The National Land Survey of Finland (NLS) has expanded the use of laser scanning in the last decade to encompass forest assessments and terrain mapping. The 3D data resulting from the scanning is used to comprehensively map out Finland’s surface area and forest resources. The entire project is expected to be finished by the year 2017.
One of the by-products of this effort is a very precise assessment of Finland’s animal habitats. Variables of the forest structure like canopy density and the amount of undergrowth can tell a lot about how much shelter, nesting places and food a particular area can offer certain species.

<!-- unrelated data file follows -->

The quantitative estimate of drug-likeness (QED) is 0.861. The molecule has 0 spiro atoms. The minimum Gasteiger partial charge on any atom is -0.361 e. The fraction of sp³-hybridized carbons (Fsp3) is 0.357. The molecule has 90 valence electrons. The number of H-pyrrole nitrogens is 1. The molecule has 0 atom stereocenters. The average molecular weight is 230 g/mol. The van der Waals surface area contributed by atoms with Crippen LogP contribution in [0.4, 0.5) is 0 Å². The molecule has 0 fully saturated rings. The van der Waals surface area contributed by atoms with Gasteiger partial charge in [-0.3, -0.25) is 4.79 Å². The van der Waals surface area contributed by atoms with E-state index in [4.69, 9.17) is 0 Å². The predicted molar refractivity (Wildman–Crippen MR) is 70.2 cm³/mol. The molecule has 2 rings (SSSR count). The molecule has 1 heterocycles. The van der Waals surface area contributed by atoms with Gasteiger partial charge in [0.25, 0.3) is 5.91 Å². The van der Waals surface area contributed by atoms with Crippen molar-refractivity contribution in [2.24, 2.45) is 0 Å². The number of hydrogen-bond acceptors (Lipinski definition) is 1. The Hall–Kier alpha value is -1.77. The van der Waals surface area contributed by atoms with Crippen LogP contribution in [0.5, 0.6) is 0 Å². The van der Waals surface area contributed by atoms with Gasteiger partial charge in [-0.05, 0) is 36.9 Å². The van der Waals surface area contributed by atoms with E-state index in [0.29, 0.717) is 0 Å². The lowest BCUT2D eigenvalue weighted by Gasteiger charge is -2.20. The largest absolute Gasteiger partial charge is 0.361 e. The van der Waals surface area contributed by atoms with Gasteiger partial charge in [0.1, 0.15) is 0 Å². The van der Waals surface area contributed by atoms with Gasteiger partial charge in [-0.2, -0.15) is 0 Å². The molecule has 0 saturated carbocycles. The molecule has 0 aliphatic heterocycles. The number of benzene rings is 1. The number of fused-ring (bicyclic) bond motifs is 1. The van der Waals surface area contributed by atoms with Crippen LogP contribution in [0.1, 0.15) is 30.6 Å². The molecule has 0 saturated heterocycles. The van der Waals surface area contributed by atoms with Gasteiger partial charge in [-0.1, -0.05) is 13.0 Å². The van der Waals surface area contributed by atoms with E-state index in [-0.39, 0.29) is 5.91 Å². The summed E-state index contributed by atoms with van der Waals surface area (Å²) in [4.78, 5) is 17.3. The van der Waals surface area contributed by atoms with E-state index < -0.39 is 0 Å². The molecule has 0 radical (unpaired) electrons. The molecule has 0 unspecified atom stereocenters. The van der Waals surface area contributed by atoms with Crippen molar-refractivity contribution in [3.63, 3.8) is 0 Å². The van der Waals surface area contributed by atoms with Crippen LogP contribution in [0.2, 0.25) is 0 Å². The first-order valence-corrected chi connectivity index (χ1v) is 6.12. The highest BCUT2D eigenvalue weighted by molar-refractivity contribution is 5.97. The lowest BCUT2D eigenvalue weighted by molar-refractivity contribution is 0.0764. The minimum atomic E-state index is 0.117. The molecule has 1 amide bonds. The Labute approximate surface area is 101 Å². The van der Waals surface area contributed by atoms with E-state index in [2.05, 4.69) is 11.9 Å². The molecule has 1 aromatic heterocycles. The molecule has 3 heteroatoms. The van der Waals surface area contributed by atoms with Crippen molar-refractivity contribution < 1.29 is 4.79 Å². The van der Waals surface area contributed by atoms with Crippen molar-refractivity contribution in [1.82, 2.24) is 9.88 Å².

“In a nutshell, the forest structure affects how well that habitat would serve different animals, and laser scanning provides us with a method for studying this structure,” says Markus Melin, a researcher with the University of Eastern Finland.